Academic journal article Folk Music Journal

Larry Edward Syndergaard (1936-2015)

Academic journal article Folk Music Journal

Larry Edward Syndergaard (1936-2015)

Article excerpt

Larry Syndergaard was a distinguished ballad scholar, with a particular knowledge of the Scandinavian ballads and their relations with their English and Scottish counterparts. In this respect, he is perhaps best known for his book English Translations of the Scandinavian Medieval Ballads, a invaluable guide for scholars interested in the Scandinavian material but uncertain how far to trust the available translations. (1)

Having spent his early years on farms in Iowa and Minnesota, Larry was educated in Forestry and General Science at Iowa State College (University), and then took a master's in English at the University of Wisconsin. In 1968 he took up a post in the English Department at the Western Michigan University (WMU), Kalamazoo, where he remained until his retirement in 2000, specializing in medieval literature, including folklore-related materials. WMU is celebrated for its Medieval Institute and its annual Medieval Congress, which attracts some three thousand scholars each year, and Larry was involved in the congress right from the start. He also made a significant contribution on the administrative side, defending the depth of the academic experience and nurturing the university's commitment to a multicultural outlook.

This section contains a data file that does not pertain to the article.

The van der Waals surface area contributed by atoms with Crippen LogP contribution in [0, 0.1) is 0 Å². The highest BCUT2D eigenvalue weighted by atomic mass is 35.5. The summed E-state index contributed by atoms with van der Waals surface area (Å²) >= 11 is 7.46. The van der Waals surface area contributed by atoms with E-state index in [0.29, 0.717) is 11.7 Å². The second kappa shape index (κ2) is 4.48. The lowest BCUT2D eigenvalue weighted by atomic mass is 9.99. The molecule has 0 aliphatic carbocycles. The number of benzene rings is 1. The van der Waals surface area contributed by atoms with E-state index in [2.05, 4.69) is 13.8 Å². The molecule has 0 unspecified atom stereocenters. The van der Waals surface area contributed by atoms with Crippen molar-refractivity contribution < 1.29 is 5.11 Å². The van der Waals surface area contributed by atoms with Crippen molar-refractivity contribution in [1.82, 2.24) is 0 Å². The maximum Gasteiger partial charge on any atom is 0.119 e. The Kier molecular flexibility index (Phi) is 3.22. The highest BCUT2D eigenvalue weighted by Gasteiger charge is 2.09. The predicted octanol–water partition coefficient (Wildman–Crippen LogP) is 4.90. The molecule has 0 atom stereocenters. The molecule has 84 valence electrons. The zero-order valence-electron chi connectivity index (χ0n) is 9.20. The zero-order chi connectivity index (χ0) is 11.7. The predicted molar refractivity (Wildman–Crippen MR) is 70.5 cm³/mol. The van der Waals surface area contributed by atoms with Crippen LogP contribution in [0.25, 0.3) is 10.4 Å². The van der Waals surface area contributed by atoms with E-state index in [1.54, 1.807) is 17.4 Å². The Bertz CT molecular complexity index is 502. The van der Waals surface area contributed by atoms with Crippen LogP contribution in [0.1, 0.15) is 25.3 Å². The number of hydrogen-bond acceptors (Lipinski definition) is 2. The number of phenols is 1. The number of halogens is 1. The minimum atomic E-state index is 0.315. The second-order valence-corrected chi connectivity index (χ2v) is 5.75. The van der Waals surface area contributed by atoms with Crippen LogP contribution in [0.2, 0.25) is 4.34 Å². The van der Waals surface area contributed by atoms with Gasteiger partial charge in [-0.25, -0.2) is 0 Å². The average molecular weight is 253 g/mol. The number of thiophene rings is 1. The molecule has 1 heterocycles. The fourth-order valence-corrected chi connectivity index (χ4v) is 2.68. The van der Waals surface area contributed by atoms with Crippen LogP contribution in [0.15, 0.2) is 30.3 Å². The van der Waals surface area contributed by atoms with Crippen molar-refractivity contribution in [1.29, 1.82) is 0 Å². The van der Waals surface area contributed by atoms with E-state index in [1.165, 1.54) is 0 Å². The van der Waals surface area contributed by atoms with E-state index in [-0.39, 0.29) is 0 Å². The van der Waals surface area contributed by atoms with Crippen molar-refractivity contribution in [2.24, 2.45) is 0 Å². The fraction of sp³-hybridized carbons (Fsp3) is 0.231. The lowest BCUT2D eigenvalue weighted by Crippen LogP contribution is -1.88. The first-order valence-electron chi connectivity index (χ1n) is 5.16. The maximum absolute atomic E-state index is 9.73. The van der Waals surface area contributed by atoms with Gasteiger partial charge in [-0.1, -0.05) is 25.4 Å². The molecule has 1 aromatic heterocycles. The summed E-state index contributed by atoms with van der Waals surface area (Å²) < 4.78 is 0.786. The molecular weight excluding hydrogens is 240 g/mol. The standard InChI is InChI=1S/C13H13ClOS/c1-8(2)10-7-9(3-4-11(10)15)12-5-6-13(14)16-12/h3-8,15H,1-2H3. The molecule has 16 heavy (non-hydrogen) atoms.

Larry was well known to European scholars through his participation in the annual conferences of the Kommission fur Volksdichtung (KfV), the international ballad commission, at which he was a regular for more than twenty years, often accompanied by his wife, Ardis, until her death in 2008. In 2013, he was elected a Fellow of the KfV, a richly deserved honour. Following his retirement from teaching, Larry instituted a ballad session, which subsequently expanded to a couple of sessions, at the WMU Medieval Congress, under the auspices of the KfV. These were extremely successful right from the start, made the more so by Larry and Ardis's hospitality at the 'ballad-mongers' dinners' they hosted at their home for participants in the ballad sessions and other 'friends of the ballad'. …

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